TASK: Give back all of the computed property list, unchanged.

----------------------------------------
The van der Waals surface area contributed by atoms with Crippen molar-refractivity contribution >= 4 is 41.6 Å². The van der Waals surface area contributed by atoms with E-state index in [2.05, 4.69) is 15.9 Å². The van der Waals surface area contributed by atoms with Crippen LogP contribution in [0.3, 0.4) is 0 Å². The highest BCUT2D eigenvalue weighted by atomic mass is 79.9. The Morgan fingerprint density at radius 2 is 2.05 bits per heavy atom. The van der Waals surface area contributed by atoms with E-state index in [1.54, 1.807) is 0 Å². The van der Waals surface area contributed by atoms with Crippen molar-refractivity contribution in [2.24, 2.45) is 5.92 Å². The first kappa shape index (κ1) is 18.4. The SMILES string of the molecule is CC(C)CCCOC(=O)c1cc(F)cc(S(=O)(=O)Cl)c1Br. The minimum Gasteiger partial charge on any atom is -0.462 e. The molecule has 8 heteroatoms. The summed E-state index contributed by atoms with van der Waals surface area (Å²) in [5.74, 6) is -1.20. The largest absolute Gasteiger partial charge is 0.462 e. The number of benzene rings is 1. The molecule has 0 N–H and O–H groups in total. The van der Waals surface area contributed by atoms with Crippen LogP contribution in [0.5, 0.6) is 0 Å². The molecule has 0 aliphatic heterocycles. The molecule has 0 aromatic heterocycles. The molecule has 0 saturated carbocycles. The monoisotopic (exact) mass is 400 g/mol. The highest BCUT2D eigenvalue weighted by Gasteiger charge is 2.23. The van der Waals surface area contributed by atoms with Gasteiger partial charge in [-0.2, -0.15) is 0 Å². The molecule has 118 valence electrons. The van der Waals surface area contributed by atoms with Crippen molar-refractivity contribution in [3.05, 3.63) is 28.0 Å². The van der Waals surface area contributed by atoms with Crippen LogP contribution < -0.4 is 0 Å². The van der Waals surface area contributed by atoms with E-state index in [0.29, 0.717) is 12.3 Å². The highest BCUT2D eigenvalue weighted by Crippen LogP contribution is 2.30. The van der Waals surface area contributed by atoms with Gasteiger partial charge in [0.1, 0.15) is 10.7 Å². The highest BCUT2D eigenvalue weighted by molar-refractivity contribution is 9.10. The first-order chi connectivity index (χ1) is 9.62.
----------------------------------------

The van der Waals surface area contributed by atoms with Crippen molar-refractivity contribution >= 4 is 41.6 Å². The van der Waals surface area contributed by atoms with E-state index in [2.05, 4.69) is 15.9 Å². The van der Waals surface area contributed by atoms with Crippen LogP contribution in [0.3, 0.4) is 0 Å². The highest BCUT2D eigenvalue weighted by atomic mass is 79.9. The Morgan fingerprint density at radius 2 is 2.05 bits per heavy atom. The van der Waals surface area contributed by atoms with E-state index in [1.54, 1.807) is 0 Å². The van der Waals surface area contributed by atoms with Crippen molar-refractivity contribution in [2.24, 2.45) is 5.92 Å². The first kappa shape index (κ1) is 18.4. The SMILES string of the molecule is CC(C)CCCOC(=O)c1cc(F)cc(S(=O)(=O)Cl)c1Br. The minimum Gasteiger partial charge on any atom is -0.462 e. The molecule has 8 heteroatoms. The summed E-state index contributed by atoms with van der Waals surface area (Å²) in [5.74, 6) is -1.20. The largest absolute Gasteiger partial charge is 0.462 e. The number of benzene rings is 1. The molecule has 0 N–H and O–H groups in total. The van der Waals surface area contributed by atoms with Crippen LogP contribution in [0.5, 0.6) is 0 Å². The molecule has 0 aliphatic heterocycles. The molecule has 0 aromatic heterocycles. The molecule has 0 saturated carbocycles. The monoisotopic (exact) mass is 400 g/mol. The highest BCUT2D eigenvalue weighted by Gasteiger charge is 2.23. The van der Waals surface area contributed by atoms with Gasteiger partial charge in [-0.2, -0.15) is 0 Å². The molecule has 118 valence electrons. The van der Waals surface area contributed by atoms with Crippen molar-refractivity contribution in [3.05, 3.63) is 28.0 Å². The van der Waals surface area contributed by atoms with Crippen LogP contribution < -0.4 is 0 Å². The van der Waals surface area contributed by atoms with E-state index in [0.29, 0.717) is 12.3 Å². The highest BCUT2D eigenvalue weighted by Crippen LogP contribution is 2.30. The van der Waals surface area contributed by atoms with Gasteiger partial charge in [0.1, 0.15) is 10.7 Å². The highest BCUT2D eigenvalue weighted by molar-refractivity contribution is 9.10. The first-order chi connectivity index (χ1) is 9.62.